All but the simplest of business exchanges require a degree of trust. The further we move from face-to-face product-based transactions, the more trust is required.
In financial services, trust is absolutely key. In order to explore trust levels among the wealthy population and find out what providers could do better, Ledbury Research recently interviewed 500 UK high-net-worth individuals (HNWIs).
The good news for the wealth management industry is that a little over 80 per cent of HNWIs currently trust their institutions to a greater or lesser degree.
More broadly, the 2013 Edelman Trust Barometer suggests that the general public’s global level of trust in the financial services industry is presently 50 per cent.
But when you think about the sums of money involved for HNWIs and the transition from transaction to fee-based payment, we would argue that 80 per cent is still too low.
And for those wealth managers who need persuading that trust is a key performance indicator worth chasing, our research has shown that higher levels of trust and higher share of wallet go hand in hand.
Two of the most important service elements in building trust are communication and proactivity
The fact that HNWIs’ trust levels have stayed static over the past four years is also disappointing, particularly when you consider the efforts made by several providers to improve matters.
The past few years have seen radical reinventions by wealth managers, including the separation of wealth-management arms from asset management, and ambitious advertising campaigns aimed at winning back trust.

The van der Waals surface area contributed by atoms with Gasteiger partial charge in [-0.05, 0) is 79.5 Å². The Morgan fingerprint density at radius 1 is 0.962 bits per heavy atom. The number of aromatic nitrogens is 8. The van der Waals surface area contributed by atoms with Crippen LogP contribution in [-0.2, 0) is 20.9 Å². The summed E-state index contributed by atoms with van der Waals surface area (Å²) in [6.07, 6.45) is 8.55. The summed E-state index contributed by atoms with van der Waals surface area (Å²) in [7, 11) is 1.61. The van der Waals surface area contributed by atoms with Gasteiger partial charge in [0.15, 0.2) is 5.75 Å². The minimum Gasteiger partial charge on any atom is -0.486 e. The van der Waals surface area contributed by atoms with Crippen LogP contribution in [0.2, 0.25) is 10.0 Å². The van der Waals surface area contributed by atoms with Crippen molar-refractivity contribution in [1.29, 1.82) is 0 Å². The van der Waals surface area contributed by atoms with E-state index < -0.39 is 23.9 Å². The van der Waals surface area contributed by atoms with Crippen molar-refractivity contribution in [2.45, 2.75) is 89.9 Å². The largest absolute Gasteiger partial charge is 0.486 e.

While these may have helped the individual companies, they have done nothing for the overall trust levels among the high-net-worth population. This suggests that providers are failing to deliver in the areas that actually matter to clients.
In its Trust Trend report, Ledbury analysed what providers need to do to regain the trust of HNWIs. The research found there are a number of fundamental service elements that are very important in building trust. Two of the most important elements are communication and proactivity.
“They have not phoned me once to catch up or discuss my portfolio,” said one high-net-worth male, aged 55-64.
Communication is a key driver of trust which currently receives low satisfaction scores. Being there when needed and responding quickly to any requests are maintenance areas to prioritise, but matters will not improve unless advisers begin to reach out more.
Not every client requires a constant running commentary, but how much trust could you really be expected to give someone you only speak to annually?
“They allowed a savings account to continue at a very low rate when better rates were available. I had to pursue them; they were not proactive with me. I closed the account and moved to another bank,” said another high-net-worth male, aged 65-plus.
In a market where competent advisers are not scarce and where HNWIs are generally serviced by more than one, providers should be aware that standing still is not an option.
Clients who entrust wealth to their providers are giving them control over more than just their money, but also their future choices. Proactive behaviour demonstrates that providers take that responsibility seriously.
These elements are very much within the control of wealth managers and, if they can be successfully addressed, then wealth managers can individually and collectively make a real impact on HNWIs’ trust levels.